I’m seriously unmotivated to write this newsletter right now. Not in the mood at all. Some of the things I’d rather do right now than write this newsletter include:

  • Laundry
  • Bring Chloe B. on an extra-long walk
  • Play dress-up to check-in on how my “thin jeans” fit this week
  • Work on my (soon to be launched) podcast

Yeah, so it’s not like I’d rather be doing fun and exciting things, in particular, it’s just that I’m really not motivated to spend the next hour working on this newsletter, even though that’s what my calendar says I should be doing.

I was super motivated about writing this newsletter in this specific hour today when I was scheduling it last Sunday evening. I made the decision to schedule it for right now with some very responsible prioritization and very clear insight as to why this task ties into all of my big and exciting goals. I was even motivated to prove to myself that I can write a newsletter in one hour, because “I decide how long things take me”.

So I have two questions:

  1. Why am I rarely as motivated to follow through as I am when I am planning?
  2. Why do I still ALWAYS believe that this time I will be as motivated to do the thing as I am when I am planning to do the thing?

Those questions may have sounded rhetorical, but actually, they weren’t.

I can answer the first question with science. The human brain’s design is such that we are better equipped to plan than we are to consciously execute on our plans. In fact, we can even get a dopamine hit from planning, as big a hit as from having completed the activity.

Many professional procrastinators are hardcore addicts of this planning dopamine.

But here’s the thing: motivation is a feeling and you put feelings into the plan and then rely on them showing up as needed.
You can’t schedule motivation.

To answer the second question, you could assume that I’m blindly optimistic but the truth is that most of us subconsciously believe that we can hold on to motivation if we just try hard enough. But it doesn’t work that way. I think it surprises us that we can’t hold on to motivation because when we are feeling motivated, the feeling itself is rooted in a sense of certainty and determination.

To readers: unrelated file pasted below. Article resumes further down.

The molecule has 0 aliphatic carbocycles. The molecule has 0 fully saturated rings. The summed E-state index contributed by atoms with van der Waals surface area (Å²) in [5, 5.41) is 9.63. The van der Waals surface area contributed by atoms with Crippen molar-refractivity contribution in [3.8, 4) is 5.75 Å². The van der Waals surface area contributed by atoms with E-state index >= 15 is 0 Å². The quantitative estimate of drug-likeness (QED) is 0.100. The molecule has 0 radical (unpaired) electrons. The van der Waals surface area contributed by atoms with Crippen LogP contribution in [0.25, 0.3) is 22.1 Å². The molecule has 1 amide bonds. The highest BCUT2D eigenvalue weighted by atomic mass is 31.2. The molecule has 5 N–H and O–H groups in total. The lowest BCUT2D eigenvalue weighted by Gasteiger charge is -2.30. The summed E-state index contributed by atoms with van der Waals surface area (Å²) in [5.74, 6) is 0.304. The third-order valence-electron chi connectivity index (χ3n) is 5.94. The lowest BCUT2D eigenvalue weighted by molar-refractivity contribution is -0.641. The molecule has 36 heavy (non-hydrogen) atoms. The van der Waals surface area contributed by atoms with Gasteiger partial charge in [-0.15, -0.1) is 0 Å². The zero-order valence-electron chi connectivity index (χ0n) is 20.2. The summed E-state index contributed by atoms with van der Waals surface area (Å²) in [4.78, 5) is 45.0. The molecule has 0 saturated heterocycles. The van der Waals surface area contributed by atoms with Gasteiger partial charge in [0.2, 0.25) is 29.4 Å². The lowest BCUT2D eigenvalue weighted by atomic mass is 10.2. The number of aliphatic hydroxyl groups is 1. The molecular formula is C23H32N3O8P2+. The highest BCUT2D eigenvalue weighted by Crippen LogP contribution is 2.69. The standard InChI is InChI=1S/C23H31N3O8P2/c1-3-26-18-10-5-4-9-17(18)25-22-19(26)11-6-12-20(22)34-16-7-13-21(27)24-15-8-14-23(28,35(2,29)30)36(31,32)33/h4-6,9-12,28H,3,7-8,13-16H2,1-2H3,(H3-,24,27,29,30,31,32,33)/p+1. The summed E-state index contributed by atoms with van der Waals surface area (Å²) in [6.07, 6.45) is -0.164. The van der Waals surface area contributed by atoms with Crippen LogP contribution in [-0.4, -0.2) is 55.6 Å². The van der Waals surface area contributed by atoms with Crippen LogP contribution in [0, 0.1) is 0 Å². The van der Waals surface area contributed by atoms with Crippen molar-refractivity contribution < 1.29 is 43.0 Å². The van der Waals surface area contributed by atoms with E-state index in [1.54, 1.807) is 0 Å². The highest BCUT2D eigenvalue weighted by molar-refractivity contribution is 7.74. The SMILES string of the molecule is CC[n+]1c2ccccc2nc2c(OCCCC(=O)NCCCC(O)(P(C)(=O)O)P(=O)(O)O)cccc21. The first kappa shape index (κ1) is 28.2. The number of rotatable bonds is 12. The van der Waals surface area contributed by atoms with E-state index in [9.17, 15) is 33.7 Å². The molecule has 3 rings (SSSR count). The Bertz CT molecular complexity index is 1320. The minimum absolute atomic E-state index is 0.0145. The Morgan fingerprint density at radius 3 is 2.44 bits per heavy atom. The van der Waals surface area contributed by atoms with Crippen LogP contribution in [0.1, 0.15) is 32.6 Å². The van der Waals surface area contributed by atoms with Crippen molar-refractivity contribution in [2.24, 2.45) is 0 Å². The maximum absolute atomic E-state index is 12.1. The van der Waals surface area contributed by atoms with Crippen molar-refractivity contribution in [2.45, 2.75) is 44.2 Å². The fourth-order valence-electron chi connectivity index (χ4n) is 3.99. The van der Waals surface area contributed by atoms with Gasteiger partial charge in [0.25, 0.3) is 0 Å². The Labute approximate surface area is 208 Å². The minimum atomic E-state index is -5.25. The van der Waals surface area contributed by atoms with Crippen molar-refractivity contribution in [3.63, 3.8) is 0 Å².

There are all sorts of articles and videos on the internet on “how to get motivated”, and sure some of the tactics can work in the short term, but the advice isn’t practical in everyday life. Here are some of the suggestions at a glance;

  • Get a massage
  • Watch a Ted Talk
  • Call a friend
  • Connect to your “why”
  • Give yourself a reward…

Look, some days I feel unmotivated multiple times, I don’t have time to spend time getting motivated. And if I’m unmotivated to do the work thing, there’s a pretty big chance that I’m not going to be motivated to do any off those things on the list. (*connecting to why is critical and effective but some days it’s really difficult to find the emotional connection needed to stir motivation)

You can’t rely on motivation.

But don’t worry, I’m going somewhere with this, after all, I did get through this and I am writing this newsletter right? You don’t need to wait for motivation if you have this other thing:


Discipline is about following through on doing stuff whether or not you are motivated or in the mood. Regardless of how tired you are, regardless of whether you can justify “deserving” a break. Discipline is not as shiny and fun as motivation, but it’s WAY more reliable. The best part is, that you can work on it and build it so that it gets stronger and stronger!

I’ve been focusing on this whole discipline thing and the most annoying part is that you can’t build it overnight. You have to start off small even if that seems a little bit boring. But it’s a total game-changer. Imagine if you knew, with absolute certainty, that you were going to do it even if you weren’t in the mood to? Ironically, you might need to find the motivation to begin training your discipline muscle, but that’s a whole other thing.

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